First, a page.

Is Turkey’s “silent revolution” the end of military coups?

    Erdoğan shows a general to the door.

    Furious over the arrests of senior Turkish military officers, and unable to find common ground with the Prime Minister Recep Tayyip Erdogan, the Chief of Turkish Armed Forces Isik Kosaner handed in his resignation, together with the heads of the navy, army, and air force on July 29th. Some have been calling it a “silent revolution”; for the first time in its modern history, Turkey’s military appears to be coming under civilian control, after decades as the government’s watchful overseer and the orchestrator of sudden coups. But at what cost?

    Over the last two years, Turkey’s secular military power and the stridently Islamic, conservative ruling AKP (“Justice and Development Party”) have been engaged in a legal and verbal war over allegations that military personnel have been involved in plotting against the current leadership in an operation known as “Sledgehammer” (Balyoz in Turkish). Since February of 2010, over 200 officers, admirals, generals, and colonels have been arrested, detained, and charged with conspiracy. In fact, hours prior to Kosaner’s resignation, 22 suspects—all military officials—were charged with involvement in carrying out an alleged internet campaign to undermine the government. Over 400 academics, journalists, and other public figures have also been jailed and tried on account of another conspiracy, “Ergenekon”—an alleged group of secular nationalists plotting to bring down the current leadership.

    While the government claims that the resignation was an early retirement decision, in his interview with the newspaper Hurriyet, the Chief of General Staff made it clear that his decision to leave his post came as a sign of protest against the arrests of military officers since 2010 and his inability to protect the rights of his personnel.

    Here in Turkey, opinions vary as to what the resignations will mean. Turkey’s military overthrew four elected governments in a series of coups that began in the 1960s. The resignation clearly represents the end of the power that Turkey’s military once held over the country’s political system. And while some might argue that the rise of the ruling AKP over the past decade marked the beginning of truly civilian rule in the country, it is hard to say whether this particular change is a true sign of democracy. This collective resignation also means the disappearance of the last meaningful check on the power of AKP.

    Moreover, it is going to take more than a forced “retirement” of top generals to achieve full civilian control over the army. Other officers could very well take matters into their own hands when they see how their values are being mercilessly crushed by a religions regime like the AKP under Erdogan. Turkey’s military still holds the right to intervene in the country’s political system if they perceive a threat to it, according to the military’s internal service code, which has yet to be officially altered. The curriculum taught at the military establishments hasn’t been changed to emphasize the supremacy of the civilian rule in the country.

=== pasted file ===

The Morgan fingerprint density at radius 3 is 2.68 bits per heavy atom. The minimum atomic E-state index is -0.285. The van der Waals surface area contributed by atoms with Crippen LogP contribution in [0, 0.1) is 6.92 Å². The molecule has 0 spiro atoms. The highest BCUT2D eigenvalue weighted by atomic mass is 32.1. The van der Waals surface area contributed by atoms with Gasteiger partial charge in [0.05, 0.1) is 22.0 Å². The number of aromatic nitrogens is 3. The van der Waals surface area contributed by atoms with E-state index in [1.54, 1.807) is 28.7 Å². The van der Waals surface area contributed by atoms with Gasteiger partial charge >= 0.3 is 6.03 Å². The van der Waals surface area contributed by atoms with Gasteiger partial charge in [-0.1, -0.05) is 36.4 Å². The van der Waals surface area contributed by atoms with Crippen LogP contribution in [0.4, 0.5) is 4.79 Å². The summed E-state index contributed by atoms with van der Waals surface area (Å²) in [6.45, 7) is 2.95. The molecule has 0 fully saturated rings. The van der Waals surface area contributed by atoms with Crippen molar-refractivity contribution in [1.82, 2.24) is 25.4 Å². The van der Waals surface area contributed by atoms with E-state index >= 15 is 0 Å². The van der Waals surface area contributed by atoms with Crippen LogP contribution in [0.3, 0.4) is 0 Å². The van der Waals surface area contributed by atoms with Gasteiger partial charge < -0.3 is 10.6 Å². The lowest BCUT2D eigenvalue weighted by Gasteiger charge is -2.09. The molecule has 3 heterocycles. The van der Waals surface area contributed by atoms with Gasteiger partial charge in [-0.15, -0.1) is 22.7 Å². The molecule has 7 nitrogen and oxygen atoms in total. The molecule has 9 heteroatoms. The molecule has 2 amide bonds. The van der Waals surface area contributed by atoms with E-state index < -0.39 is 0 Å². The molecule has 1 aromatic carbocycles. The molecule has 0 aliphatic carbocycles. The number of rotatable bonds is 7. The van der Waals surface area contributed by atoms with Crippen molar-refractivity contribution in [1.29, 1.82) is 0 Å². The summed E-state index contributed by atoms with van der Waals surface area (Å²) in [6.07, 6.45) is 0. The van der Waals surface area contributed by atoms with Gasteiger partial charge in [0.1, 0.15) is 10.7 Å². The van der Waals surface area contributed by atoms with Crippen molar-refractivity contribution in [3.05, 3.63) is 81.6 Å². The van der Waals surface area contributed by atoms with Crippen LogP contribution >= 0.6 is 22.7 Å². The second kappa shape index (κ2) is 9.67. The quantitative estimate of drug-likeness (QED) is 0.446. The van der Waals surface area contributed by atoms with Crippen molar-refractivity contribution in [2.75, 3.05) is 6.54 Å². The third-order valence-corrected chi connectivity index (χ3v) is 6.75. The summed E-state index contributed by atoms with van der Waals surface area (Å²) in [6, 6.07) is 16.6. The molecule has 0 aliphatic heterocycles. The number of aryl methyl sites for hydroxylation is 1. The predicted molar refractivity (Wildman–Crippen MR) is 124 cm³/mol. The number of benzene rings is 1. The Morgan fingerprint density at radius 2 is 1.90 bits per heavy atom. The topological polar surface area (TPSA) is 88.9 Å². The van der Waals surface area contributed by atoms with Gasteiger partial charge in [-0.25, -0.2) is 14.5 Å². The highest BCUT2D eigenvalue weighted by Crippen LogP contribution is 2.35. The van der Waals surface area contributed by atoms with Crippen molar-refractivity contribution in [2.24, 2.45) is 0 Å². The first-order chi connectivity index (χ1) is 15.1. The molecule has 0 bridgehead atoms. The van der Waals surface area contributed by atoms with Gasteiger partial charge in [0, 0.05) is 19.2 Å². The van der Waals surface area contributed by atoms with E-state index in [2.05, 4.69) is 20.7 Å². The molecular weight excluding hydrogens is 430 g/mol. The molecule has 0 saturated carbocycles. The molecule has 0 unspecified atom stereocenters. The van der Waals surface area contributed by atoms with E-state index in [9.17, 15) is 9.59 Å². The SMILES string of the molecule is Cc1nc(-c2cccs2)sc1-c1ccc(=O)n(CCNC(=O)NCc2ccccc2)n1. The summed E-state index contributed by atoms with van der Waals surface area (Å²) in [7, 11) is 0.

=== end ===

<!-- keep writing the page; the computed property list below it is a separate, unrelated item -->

The once-powerful military now feels demoralized and weakened in its capabilities, which could cause people within it to act rashly. According to military analyst Gareth Jenkins, “The officer corps is growing disillusioned. Military officers are very reluctant to communicate with one another as there is a fear that it will be intercepted, distorted and used against them.” Such conspiracies create an impression that Turkish soldiers are a bunch of criminals, a characterization they surely resent.

    Meanwhile, the AKP’s grip on power grows. It has been introducing sweeping reforms, including plans for a new, nationwide internet filter system, which are changing the face of this promising and aggressively modernizing nation. It seems doubtful that the path to real democracy and justice will come from sudden “retirements” and other decisions made behind closed doors. This year, Turkey was rated as the country with highest number of imprisoned journalists, surpassing even China and Iran. One thing, at least, is clear: it is going to take a lot more than the retirement of few generals for the country to become an example of a healthy democracy in the Muslim world.

    Recent Stories

    • Analysis

    50 years ago, the Pentagon Papers’ success hinged on a personal conversion to nonviolence

    June 14, 2021

    Without the friendships he forged in the antiwar movement, Daniel Ellsberg might not have found the courage and support he needed to help end the Vietnam War.

    • Feature

    Unable to claim title to homes they paid to own, Salvadorans unite to fight developers for land rights

    June 10, 2021

    A new campaign for land rights is working to end the decades-old practice in El Salvador that has denied more than 350,000 families title to their property.

    • Feature

    Nursing home workers win historic agreement for higher wages and safer jobs

    June 3, 2021

    By threatening to strike and engaging in a bold civil disobedience campaign, Connecticut health care workers with SEIU District 1199 won their demands for safety and a living wage.